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" The only freedom that is of enduring importance is freedom of intelligence, that is to say, freedom of observation and of judgment exercised in behalf of purposes that are intrinsically worth while. "
Experience And Education - Page 60
by John Dewey - 2007 - 96 pages
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Autonomy and Schooling

Eamonn Callan, Professor of Educational Policy Studies Eamonn Callan - Education - 1988 - 164 pages
...case freedom is at stake in some significant respect. Consider the following statement of John Dewey: "The only freedom that is of enduring importance is...intelligence, that is to say, freedom of observation and judgment on behalf of purposes that are intrinsically worthwhile."6 It is certainly true that greater...
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John Dewey: Religious Faith and Democratic Humanism

Steven C. Rockefeller, Auriol Stevens, Steven Rockefeller - Biography & Autobiography - 1991 - 683 pages
...his thinking adheres to the idea that intelligence and truth are the key to freedom. He writes that "the only freedom that is of enduring importance is...exercised in behalf of purposes that are intrinsically worthwhile." 86 In other words, a free person is one who is able to form his or her purposes intelligently,...
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The New Freedom: Individualism and Collectivism in the Social Lives of Americans

William A. Donohue - Social Science - 1995 - 250 pages
...order means to carry chosen ends into operation." As to the proper meaning of freedom, Dewey said, "The only freedom that is of enduring importance is...behalf of purposes that are intrinsically worth while." And the purpose of education was clear: "The ideal aim of education is creation of power of self-control."12...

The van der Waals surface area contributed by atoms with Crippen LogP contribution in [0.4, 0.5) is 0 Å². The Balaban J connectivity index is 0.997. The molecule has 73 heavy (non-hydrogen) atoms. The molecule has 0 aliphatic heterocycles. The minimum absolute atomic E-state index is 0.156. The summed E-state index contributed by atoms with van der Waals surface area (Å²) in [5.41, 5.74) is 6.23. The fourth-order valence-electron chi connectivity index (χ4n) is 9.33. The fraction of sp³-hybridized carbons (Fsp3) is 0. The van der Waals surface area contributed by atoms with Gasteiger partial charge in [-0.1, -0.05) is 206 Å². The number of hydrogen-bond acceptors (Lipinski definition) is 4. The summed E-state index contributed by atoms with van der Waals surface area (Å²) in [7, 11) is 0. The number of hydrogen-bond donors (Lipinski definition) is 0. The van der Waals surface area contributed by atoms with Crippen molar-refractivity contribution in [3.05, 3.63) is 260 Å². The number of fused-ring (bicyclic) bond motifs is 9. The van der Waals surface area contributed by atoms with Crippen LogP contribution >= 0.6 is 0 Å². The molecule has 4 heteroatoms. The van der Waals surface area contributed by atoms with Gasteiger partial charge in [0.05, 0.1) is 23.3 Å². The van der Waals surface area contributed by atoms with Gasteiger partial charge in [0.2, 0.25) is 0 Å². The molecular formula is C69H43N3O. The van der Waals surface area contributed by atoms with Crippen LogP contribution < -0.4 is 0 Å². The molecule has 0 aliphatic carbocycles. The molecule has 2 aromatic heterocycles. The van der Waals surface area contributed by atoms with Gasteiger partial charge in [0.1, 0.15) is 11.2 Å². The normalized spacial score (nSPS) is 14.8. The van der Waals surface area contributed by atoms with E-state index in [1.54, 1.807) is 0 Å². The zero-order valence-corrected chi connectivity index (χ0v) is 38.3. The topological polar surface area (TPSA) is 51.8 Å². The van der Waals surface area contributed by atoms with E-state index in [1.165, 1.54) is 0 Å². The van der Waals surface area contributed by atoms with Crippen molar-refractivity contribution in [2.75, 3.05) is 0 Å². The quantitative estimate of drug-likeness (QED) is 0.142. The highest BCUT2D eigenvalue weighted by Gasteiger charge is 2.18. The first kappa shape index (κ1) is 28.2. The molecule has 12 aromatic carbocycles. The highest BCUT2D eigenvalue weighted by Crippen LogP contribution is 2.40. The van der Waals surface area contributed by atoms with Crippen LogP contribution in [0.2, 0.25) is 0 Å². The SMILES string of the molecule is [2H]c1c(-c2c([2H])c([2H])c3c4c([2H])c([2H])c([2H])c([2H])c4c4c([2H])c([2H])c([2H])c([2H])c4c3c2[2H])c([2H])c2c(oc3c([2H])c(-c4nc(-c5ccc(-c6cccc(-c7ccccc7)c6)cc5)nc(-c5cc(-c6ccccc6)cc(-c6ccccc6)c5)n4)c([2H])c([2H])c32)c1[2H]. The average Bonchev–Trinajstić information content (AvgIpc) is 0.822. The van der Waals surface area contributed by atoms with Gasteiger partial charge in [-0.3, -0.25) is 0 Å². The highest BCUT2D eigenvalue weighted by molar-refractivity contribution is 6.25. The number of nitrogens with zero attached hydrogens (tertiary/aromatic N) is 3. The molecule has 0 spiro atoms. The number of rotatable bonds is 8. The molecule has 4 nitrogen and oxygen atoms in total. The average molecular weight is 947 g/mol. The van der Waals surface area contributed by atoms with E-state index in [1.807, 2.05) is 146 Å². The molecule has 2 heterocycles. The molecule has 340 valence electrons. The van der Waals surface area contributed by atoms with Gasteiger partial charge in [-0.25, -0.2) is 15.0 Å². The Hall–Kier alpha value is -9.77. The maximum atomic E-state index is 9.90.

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Educational Reform: A Deweyan Perspective

Douglas J. Simpson, Michael John Brierley Jackson - Education - 1997 - 345 pages
...subject to the will of another. Yet he made no such pronouncement, preferring instead to claim that "the only freedom that is of enduring importance is...behalf of purposes that are intrinsically worth while" (EE, 6l). He held that the dichotomy of negative and positive freedom, freedom from restraint and freedom...
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Habits of Mind: An Introduction to the Philosophy of Education

Antonio T. De Nicolás - Education - 2000 - 584 pages
...attendant of all social relationships. At the very least, it is the oil which prevents or reduces friction. "mere formalities." They may become merely outward...judgment exercised in behalf of purposes that are intrinisically worth while. The commonest mistake made about freedom is, I think, to identify it with...
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Confucian Democracy: A Deweyan Reconstruction

Sor-hoon Tan - Philosophy - 2003 - 258 pages
...choice and unimpeded effective action to each other" (L3.104). Intelligence is the key to this relation. "The only freedom that is of enduring importance is...intelligence, that is to say, freedom of observation and judgment exercised in behalf of purposes that are intrinsically worth while" (L3.39). While he often...
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